I intentionally made the aft edge of the shelf correspond to the midpoint of the alcove box trim. This midpoint in the mahogany trim defined the forward end and the aft end of the V-berth, and this shelf helped to define it further.
You've probably already noticed in the pictures above, that, intermixed with the cushions of golden plaid, is a small cushion of blue-and-gold plaid. This small cushion was not designed for the V-berth. It was, rather, designed for the settee berth extension in the main salon. My boat did not come with one of these optional berth extensions. I was fortunate enough, however, to have acquired one from an Ericson 25 owner who no longer wanted his. Below we see it as it appeared soon after I received it from UPS.
Knowing that during the day, when the settee berth extension was not in use, I would need to store this narrow cushion in the V-berth, I made sure to add the cushion to the space when analyzing the mock-up. This would be the Admiral's quarters, and I wanted to make sure that, if she wished to lie down or take a nap during the day, the shelf and the cushion would not discomfort her.
In terms of securing the shelf in the desired area, I planned to add cleats to the bottom edge of the mahogany trim. The shelf would thus rest on these cleats. Into the aft cleats I planed to drill two holes for two screws. These screws would prevent the shelf from sliding aft.
I couldn't load up the mock-up with duffel bags, but I could get some sense for how much space might be available to me for the storage of the duffel bags. Below, you see that I have placed one of the duffel bags underneath the mock-up. The pieces of wood on the cushions indicate the midpoint and the aft edge of the shelf.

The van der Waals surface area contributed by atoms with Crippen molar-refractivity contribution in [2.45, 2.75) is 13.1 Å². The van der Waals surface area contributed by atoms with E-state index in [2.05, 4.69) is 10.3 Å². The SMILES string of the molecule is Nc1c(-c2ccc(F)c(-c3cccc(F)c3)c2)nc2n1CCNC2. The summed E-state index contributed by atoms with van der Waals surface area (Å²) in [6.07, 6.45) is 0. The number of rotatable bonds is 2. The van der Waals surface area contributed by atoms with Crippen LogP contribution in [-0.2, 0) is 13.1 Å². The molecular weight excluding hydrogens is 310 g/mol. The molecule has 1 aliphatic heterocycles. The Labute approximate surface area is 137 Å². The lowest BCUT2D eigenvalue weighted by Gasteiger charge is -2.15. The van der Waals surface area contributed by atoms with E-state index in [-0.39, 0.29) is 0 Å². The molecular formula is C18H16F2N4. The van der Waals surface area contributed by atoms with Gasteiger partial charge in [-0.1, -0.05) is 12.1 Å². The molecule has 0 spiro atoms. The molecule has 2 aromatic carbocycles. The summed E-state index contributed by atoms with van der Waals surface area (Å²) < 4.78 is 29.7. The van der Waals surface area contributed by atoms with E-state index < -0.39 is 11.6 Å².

All along, before I had ever come up with the idea for the clothing storage shelf, I had been planning to install a fan at the forward end of the V-berth. Now, I needed to rethink that, since the shelf and the duffel bags on the shelf would impede the flow of air. The fan would need to go at the aft end, either on the port or starboard side.
Since the portside was the entryway side for the V-berth, I decided that the starboard side would be the new home for the DC powered fan. Thinking about this side of the V-berth led me to think about other things that might need to be stored there during the day. When the weather was chilly, this would be the best place for the daytime storage of blankets. It would also be the best place for the daytime storage of pillows at any time of year. Even with all this stuff in there, the V-berth was still spacious enough for someone, namely the Admiral, to lie down and get a little shut-eye, if so desired, during the day.
All of this also started to make me think about the bulkhead on the starboard side of the V-berth. I really liked this bulkhead, because you could sit in the V-berth, lean your back against the bulkhead,  and read a book without feeling cramped by the space. I wanted to keep this bulkhead open for this very reason - at least for the evening hours. During the day, however, why not use this valuable space for the storage of something? That's what I started thinking.
The Admiral likes her clothes and always feels compelled to over-pack. She would definitely need a second duffel bag. This is where she could stow it. A simple hook at the top of the bulkhead would do the job. She liked this idea. So did I.
Content with the mock-up, I marked it with the measurements and prepared to cut the plywood that I would use for the real shelf.

This ends this first of seven postings on the clothing storage shelf that I built for the V-berth of Oystercatcher, my Ericson 25.